OverTheGeicoE writes: TSA has had a preferred traveler program, PreCheck, for a while now. Frequent fliers and other individuals with prior approval from DHS can avoid some minor annoyances of airport security, like removing shoes and light jackets, but not all of the time. TSA likes to be random and unpredictable, so PreCheck participants don't always get the full benefits of PreCheck. Apparently the decision about PreCheck is made when the boarding pass is printed, and a traveler's PreCheck authorization is encoded, unencrypted, on the boarding pass barcode. In theory, one could use a barcode-reading Web site (like this one, perhaps) to translate a barcode into text to determine your screening level before a flight. One might even be able to modify the boarding pass using PhotoShop or the GIMP to, for example, get the screening level of your choice. I haven't been able to verify this information, but I bet Slashdot can. Is TSA's PreCheck system really that easy to game? If you have an old boarding pass lying around, can you read the barcode and verify that the information in TFA is correct?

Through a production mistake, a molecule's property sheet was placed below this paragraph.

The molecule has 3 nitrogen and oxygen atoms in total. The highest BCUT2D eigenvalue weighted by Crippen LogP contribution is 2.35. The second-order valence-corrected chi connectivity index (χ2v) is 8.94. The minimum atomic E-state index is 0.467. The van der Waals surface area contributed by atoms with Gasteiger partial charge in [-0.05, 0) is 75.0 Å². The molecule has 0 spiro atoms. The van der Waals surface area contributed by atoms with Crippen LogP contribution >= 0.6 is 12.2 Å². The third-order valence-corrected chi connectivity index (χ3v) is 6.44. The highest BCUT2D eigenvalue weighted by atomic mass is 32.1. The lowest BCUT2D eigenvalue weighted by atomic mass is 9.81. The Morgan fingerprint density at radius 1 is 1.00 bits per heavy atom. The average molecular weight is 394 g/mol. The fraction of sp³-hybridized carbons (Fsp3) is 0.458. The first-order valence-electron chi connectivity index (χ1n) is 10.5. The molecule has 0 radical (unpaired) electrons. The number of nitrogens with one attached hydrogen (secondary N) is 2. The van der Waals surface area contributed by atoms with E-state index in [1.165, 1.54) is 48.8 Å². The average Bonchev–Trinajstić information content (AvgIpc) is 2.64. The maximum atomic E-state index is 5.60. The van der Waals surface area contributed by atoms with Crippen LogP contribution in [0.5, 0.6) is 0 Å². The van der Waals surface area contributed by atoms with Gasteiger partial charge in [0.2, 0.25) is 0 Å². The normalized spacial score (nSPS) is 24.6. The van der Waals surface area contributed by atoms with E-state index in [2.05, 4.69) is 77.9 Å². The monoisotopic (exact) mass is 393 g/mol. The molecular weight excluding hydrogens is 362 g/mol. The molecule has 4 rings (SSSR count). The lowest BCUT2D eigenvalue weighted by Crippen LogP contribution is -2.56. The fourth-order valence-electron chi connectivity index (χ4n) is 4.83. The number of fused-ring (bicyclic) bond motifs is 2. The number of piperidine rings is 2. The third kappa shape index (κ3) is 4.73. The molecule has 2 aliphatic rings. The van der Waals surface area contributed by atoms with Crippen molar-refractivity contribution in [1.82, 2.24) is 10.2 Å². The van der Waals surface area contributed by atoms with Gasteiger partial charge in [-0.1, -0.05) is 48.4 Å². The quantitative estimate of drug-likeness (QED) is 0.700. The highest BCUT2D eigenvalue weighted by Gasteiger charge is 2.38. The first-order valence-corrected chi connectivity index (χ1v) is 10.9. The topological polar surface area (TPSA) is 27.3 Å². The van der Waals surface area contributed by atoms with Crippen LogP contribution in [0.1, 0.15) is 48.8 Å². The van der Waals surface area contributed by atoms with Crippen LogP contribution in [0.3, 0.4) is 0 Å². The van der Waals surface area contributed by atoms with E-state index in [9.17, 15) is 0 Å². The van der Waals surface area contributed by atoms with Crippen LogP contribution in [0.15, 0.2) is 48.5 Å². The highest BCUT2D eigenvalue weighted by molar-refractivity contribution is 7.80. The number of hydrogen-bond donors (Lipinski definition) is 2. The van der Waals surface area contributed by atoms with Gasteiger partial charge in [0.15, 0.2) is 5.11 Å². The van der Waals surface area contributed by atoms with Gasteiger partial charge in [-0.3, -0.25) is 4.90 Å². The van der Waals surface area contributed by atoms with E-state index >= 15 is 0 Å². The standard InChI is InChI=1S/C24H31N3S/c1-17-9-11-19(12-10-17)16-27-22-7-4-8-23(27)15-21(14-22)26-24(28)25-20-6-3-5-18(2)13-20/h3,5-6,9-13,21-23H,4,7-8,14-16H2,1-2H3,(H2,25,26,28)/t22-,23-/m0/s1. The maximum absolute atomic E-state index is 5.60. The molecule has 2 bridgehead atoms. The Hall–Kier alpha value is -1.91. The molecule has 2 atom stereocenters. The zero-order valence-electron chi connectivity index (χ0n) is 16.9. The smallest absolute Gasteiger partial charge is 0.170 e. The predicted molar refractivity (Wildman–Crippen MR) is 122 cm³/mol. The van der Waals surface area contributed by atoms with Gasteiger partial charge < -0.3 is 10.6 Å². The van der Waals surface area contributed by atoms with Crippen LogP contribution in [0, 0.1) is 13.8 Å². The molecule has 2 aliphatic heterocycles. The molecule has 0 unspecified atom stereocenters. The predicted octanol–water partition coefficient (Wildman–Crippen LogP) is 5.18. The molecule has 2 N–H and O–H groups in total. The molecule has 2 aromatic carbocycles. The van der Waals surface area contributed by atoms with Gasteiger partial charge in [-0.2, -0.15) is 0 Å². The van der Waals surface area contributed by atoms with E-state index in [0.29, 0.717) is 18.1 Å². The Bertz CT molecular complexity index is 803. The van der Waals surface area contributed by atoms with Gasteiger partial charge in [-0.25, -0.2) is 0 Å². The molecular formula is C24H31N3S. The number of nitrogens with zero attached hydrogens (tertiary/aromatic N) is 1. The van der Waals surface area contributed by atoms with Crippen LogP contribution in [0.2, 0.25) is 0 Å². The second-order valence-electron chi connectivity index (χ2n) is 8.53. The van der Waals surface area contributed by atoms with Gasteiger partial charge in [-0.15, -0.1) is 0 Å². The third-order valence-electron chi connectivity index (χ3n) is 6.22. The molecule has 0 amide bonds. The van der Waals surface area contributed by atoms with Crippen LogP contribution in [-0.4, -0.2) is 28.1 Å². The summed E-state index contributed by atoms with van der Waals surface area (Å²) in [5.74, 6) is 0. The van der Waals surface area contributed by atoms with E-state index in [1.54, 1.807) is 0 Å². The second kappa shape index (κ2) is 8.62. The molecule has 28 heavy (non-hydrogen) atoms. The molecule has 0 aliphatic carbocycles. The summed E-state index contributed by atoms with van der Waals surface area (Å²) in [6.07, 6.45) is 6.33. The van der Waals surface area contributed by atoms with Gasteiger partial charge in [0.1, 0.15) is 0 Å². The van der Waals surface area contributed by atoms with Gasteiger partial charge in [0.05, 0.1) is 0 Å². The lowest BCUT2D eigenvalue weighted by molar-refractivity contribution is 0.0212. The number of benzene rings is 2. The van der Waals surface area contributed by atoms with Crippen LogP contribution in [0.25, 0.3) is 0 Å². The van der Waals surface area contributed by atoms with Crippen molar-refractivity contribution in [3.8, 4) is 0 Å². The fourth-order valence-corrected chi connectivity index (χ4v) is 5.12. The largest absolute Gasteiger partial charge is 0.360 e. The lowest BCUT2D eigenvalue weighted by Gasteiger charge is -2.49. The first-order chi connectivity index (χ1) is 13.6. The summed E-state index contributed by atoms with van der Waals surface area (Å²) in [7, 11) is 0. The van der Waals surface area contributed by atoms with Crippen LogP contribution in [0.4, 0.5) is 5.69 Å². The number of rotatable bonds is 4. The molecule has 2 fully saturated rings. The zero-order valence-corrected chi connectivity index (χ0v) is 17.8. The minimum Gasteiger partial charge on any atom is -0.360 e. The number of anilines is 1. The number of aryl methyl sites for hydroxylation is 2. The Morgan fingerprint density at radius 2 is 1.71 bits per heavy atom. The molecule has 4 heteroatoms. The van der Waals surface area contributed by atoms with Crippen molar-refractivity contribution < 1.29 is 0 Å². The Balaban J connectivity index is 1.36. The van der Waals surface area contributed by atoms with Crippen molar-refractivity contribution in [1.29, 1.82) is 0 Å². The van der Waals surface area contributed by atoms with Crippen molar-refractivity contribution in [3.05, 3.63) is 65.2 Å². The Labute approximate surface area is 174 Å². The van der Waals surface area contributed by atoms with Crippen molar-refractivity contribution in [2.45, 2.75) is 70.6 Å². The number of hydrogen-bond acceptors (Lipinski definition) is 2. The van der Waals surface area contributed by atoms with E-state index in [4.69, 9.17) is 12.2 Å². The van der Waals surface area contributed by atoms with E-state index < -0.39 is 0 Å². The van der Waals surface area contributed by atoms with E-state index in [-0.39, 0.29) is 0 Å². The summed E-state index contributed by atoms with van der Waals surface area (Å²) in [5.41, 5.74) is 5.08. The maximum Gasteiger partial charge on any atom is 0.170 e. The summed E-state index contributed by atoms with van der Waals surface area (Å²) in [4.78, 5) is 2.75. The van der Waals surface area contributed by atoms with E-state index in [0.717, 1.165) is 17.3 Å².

A method of solution is perfect if we can forsee from the start,
and even prove, that following that method we shall attain our aim.